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Being intimate without having sex

A student shares his experience.

SOURCEDavid Schildkraut | CampusTimes
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campus-relationships

I would first like to issue a sincere apology to anyone who may have met me and thought, “Damn, David’s awesome. I wonder if his sexual preference fits with mine.”

Being asexual has been an interesting journey. My ex-girlfriend and I were together awhile, but our relationship never progressed to the point at which we’d even consider sex. Yet despite the lack of getting to know each other as well as many other couples, we had an incredible relationship. Even today, we share jokes and chat about sci-fi shows and movies.

If there was one thing we discovered, however, it was that sex was not necessary for us to remain together. It seems, at least to me, that many people see sex as something important for a long-term relationship involving attraction between two people.

A lot of things worked out well in that three-year relationship I had in high school, despite the celibacy. This is what it was like for me, as an asexual virgin, in my first and only relationship.

Dating

Just because your relationship doesn’t have sex in it doesn’t mean it’s doomed. In mine, we had a ton of fun going to see plays and movies.

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I should make it clear that your dates aren’t necessarily going to be consumption of the arts. It just so happened that we are both artistically minded. That common connection was part of how we started dating in the first place.

Part of the purpose of dating is to (hopefully) strengthen the relationship between a couple. For us, chatting about plays and movies over dinner was a great way to bond with each other.

At the end of the evening, it was less of a want or need to take things further, so much as a good feeling of satisfaction and pleasure from seeing each other and having fun.

Love without Love

Dates weren’t always us going out and enjoying a movie or dinner together. On several occasions, my ex and I found ourselves watching shows like “Star Trek” together. If you’re wondering where “Star Trek” and sex fit together, here’s a hint: they generally don’t.

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But while we weren’t making love to the tune of the show’s theme, physical contact was still there. Cuddling was always an option, and a good one at that.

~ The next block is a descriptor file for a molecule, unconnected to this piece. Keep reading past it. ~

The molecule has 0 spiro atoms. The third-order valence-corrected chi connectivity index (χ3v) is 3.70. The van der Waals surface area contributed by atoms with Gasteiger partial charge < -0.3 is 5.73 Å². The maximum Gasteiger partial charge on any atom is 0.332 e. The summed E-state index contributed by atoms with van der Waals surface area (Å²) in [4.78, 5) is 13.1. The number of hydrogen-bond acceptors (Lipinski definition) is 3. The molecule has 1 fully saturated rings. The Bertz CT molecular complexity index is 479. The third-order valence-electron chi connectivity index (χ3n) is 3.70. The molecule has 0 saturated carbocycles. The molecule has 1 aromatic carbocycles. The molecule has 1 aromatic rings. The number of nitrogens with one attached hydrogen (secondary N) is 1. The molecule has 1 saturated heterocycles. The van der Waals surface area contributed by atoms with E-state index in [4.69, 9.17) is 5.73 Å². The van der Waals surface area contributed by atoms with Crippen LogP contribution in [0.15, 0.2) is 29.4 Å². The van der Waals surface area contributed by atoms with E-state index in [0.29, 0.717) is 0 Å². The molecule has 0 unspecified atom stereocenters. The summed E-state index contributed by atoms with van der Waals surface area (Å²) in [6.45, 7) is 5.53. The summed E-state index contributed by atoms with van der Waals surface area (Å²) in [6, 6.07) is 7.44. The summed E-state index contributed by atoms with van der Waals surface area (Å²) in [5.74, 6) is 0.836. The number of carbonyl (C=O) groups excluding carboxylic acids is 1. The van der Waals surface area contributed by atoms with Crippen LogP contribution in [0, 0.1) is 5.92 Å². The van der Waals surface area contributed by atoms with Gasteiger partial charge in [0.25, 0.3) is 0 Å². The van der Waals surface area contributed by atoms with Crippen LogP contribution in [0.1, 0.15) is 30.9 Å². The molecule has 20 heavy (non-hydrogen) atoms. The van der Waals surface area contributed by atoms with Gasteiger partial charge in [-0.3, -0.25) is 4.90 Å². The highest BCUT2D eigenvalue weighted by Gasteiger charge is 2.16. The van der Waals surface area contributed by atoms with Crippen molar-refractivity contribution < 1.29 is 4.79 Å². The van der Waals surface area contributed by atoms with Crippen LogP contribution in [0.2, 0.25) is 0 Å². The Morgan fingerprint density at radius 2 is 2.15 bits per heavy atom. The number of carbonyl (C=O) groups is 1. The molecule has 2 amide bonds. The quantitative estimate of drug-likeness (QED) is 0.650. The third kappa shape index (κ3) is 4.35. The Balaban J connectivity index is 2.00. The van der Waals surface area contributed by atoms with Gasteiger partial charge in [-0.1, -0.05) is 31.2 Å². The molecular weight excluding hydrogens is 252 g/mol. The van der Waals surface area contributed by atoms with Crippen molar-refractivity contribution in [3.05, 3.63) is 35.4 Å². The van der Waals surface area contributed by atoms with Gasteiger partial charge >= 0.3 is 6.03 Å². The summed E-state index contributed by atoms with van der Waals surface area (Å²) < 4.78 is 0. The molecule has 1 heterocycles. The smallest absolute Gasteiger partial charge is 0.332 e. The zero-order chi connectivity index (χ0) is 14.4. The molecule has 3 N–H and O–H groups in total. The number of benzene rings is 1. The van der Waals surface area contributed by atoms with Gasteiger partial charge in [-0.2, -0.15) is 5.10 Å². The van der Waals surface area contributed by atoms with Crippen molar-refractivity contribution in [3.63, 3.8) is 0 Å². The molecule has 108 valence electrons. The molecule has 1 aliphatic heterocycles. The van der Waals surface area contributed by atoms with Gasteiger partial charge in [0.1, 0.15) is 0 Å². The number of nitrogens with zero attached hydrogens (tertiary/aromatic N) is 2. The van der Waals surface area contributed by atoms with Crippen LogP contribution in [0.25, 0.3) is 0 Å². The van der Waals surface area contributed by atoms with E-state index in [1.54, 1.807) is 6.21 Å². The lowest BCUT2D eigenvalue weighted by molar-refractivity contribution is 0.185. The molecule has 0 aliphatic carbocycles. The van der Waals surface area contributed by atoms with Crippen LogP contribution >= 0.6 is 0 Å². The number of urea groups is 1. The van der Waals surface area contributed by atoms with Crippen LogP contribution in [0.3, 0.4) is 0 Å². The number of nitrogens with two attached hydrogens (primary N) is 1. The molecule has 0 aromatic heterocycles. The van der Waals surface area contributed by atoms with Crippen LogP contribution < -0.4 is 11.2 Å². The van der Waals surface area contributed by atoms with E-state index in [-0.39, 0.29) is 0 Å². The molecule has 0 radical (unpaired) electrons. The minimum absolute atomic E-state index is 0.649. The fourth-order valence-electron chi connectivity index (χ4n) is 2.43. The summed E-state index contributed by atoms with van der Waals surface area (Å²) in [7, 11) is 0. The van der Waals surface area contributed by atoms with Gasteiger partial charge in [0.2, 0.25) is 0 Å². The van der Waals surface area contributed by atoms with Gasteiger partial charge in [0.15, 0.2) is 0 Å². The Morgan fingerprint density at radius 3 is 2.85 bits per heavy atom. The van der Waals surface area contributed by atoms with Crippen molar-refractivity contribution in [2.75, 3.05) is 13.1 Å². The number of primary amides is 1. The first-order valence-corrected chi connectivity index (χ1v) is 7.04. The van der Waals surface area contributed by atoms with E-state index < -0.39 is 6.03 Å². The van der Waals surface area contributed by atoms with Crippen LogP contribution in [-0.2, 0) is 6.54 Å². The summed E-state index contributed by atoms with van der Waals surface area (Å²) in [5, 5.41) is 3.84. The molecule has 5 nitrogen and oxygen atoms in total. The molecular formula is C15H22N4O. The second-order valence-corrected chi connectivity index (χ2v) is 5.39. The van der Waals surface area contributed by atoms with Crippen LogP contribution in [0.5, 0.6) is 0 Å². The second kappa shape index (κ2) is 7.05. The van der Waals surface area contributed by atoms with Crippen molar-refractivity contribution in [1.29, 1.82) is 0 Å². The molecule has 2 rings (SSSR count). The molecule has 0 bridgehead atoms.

There’s something about feeling the warmth of your partner’s body that makes the experience more enjoyable. We would frequently snuggle up next to each other while watching these shows. It gave us feelings of comfort and unity. Such feelings were about as close as we were able to get to the unity that comes through sex.

Discovering something within ourselves

Before I even started dating, my parents told me to never do three things on a date: eat pizza, eat only a small amount of food, and fail to pay for the meal.

The first two have happened. But instead of increasing the distance between me and my ex, they helped us bond. Sure, I may have been the only person in the relationship who hated tomatoes, but that mistake of having cheese pizza allowed us to discuss our food preferences, something useful for everyone.

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Likewise, if I was feeling a bit out of it, I might eat less than normal and take home a ton of leftovers. My relationship gave me the opportunity to open up and discuss my worries and concerns with my ex, something I could reciprocate.

What’s interesting is that I was never fully sure that I was asexual in high school. I kept wavering between thinking I was asexual, heterosexual, and bisexual. But being in a relationship allowed me to take a closer look at my sexual preference.

The trust between my ex and I from our relationship exists to this day. It’s perhaps what’s been the most impactful part of our relationship. That trust has allowed us to take important steps in discussing aspects of our lives we may not feel fully comfortable talking about to many others. It is this “opening up” that allows us to take that initial, important step towards accepting ourselves and each other for who we are.

What do you think? Leave your comment below.